Texas Tax Free Weekend 2010 is a welcome holiday for Lone Star residents. The Texas Tax Free Weekend 2010 is a relief for wallets, since Texas Tax Free Weekend 2010 comes during a busy shopping time. It is time for parents and children to go shopping for back-to-school material, as the new school year is just a few weeks away. Of course, since kids need a lot to learn, it can cost a lot to give them their proper education. In the shopping centers, at least, parents will get help from the Texas Tax Free Weekend 2010, starting today.
Every year at this time, the state prohibits any state and local sales taxes to be collected for one weekend. Anyone who purchases clothing and footwear under $100 will be exempt from these taxes. Around $8 could be saved for every $100 spent, which may not seem like a lot – although it certainly is for parents and shoppers.
With the Texas Tax Free Weekend 2010, local shoppers will rush to take advantage, as school doors are almost open again. Yet luggage, briefcases, duffle bags, computer bags, purses and framed backpacks are exempt from this special offer.
Binders, calculators, notebooks, lunch boxes, pencils, pens and other school supplies will be tax free, however, according to the state website. Under the Texas Tax Free Weekend 2010, residents don’t need any special certificates to qualify, unless he or she is using a business account.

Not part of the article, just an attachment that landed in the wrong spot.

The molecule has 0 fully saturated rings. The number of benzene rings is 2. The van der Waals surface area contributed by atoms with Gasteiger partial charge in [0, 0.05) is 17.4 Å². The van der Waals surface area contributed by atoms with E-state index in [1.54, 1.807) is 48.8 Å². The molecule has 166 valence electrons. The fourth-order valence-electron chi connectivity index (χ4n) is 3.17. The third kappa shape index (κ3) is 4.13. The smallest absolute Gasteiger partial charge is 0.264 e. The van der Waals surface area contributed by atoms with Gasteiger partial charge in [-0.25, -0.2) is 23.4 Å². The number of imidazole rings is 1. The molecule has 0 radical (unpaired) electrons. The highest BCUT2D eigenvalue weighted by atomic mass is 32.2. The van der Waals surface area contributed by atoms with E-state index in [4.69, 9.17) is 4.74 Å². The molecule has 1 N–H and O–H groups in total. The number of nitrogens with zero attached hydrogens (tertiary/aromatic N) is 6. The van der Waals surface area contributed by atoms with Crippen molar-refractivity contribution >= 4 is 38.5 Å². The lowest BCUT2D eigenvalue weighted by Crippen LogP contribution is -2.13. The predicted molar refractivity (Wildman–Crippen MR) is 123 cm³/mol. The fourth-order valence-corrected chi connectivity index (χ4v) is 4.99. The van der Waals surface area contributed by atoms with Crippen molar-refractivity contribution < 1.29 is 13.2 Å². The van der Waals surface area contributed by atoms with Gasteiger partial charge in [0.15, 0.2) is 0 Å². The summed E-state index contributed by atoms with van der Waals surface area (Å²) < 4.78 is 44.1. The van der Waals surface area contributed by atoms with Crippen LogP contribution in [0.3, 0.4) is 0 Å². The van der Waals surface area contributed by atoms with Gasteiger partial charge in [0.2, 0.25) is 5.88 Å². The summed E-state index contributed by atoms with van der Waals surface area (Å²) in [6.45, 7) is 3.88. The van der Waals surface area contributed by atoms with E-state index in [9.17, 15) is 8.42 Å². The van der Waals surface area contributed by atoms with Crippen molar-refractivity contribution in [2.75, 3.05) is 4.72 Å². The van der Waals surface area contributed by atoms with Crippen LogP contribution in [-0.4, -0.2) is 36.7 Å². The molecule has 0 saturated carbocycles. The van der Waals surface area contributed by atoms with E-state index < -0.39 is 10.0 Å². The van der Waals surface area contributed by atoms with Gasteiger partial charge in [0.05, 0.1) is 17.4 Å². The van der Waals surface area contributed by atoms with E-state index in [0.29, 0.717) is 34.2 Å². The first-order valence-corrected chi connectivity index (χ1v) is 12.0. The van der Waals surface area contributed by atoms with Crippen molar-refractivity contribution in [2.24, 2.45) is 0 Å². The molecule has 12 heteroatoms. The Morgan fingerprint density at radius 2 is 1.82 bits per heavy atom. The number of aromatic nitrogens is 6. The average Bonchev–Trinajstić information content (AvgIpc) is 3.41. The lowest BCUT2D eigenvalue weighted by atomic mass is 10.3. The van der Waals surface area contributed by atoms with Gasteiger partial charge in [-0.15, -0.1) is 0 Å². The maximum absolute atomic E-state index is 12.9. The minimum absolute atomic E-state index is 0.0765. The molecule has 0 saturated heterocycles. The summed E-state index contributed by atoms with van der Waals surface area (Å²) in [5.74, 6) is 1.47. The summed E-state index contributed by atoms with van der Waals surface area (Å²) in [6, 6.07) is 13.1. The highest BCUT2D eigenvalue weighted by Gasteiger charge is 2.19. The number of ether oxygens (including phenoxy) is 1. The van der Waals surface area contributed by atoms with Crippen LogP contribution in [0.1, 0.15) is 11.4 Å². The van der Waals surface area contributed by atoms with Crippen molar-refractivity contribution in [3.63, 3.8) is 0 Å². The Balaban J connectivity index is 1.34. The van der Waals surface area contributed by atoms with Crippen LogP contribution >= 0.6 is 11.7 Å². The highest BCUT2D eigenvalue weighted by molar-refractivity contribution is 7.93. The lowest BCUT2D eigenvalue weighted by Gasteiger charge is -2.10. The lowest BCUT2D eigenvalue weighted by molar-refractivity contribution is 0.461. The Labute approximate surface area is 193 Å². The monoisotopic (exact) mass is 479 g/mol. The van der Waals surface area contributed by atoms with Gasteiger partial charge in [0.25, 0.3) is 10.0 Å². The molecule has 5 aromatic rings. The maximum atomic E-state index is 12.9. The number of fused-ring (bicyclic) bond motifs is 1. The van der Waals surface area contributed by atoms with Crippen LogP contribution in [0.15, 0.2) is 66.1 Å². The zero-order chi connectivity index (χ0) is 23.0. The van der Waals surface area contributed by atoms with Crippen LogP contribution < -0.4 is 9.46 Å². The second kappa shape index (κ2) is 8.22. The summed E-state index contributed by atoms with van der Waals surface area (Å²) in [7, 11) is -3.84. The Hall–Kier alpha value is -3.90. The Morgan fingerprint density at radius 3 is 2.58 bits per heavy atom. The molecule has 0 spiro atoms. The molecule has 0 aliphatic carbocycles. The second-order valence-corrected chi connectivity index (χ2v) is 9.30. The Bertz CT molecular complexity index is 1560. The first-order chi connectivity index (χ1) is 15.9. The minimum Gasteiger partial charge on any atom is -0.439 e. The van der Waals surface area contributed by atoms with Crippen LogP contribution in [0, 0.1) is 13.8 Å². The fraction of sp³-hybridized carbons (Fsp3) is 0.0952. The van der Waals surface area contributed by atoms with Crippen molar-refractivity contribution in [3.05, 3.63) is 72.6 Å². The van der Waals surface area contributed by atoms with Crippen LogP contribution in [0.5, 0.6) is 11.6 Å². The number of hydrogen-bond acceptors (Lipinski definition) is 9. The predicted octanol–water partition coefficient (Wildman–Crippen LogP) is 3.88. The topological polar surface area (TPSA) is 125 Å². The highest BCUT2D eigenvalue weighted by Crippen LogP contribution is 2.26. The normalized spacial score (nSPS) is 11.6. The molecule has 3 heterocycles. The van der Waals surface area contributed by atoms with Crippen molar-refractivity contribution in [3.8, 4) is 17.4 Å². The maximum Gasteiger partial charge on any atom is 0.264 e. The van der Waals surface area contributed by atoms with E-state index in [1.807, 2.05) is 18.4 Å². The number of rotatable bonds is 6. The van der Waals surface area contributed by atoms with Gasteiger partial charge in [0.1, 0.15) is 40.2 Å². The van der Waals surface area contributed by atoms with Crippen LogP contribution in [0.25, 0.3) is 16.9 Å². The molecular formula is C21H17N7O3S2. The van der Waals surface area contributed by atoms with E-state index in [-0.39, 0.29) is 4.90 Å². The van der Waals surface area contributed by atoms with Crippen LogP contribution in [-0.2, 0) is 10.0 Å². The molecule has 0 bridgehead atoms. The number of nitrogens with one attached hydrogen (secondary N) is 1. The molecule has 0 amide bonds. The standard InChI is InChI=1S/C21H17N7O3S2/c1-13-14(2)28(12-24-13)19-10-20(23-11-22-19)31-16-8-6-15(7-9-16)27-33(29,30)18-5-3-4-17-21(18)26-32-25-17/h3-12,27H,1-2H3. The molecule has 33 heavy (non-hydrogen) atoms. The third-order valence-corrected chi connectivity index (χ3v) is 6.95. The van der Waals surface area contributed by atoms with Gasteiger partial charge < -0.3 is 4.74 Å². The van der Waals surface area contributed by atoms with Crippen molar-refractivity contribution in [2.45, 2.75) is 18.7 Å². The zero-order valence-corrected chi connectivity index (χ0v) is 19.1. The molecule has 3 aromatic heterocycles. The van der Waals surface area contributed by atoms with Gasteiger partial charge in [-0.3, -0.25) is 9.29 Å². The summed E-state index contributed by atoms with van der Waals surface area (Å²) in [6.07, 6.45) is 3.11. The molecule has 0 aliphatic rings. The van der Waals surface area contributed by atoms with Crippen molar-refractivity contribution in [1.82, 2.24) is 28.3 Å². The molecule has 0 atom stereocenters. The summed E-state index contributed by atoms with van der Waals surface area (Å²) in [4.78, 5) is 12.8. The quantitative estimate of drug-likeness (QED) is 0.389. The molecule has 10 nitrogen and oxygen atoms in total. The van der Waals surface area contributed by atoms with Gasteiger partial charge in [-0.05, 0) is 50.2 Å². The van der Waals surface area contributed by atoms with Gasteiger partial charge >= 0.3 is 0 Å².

For brief moments in August, there are areas where taxes do not apply, though it is not something out of a Tea Party fantasy. 14 states have this holiday, according to the Federation of Tax Administrators. Most limit it to a weekend, while a few others hold it for a little longer. In the case of the Texas Tax Free Weekend 2010, it is for three days in the third weekend of August, to coincide with back-to-school shopping.
Many of the other states involved in the holiday do it earlier, as Texas also used to do it in the first week of August. This was changed a few years ago, and now the Texas Tax Free Weekend 2010 is the fourth straight year where it is in the third week of the month.
Both the Texas Tax Free Holiday 2010 and Connecticut’s own holiday are being held right now, although Connecticut has been doing it all week already. 10 states did it two weekends ago, while Massachusetts did it last week. The District of Columbia is the only one to hold it in both August and November.
In the case of Texas, they only get it in August, so parents and families are set to take advantage now while they can.
Window on State Government- “Sales Tax Holiday”
Daily Postal- “Texas Tax Free Weekend 2010 – Sales Tax Holiday”
Federation of Tax Administrators- “2010 State Sales Tax Holidays”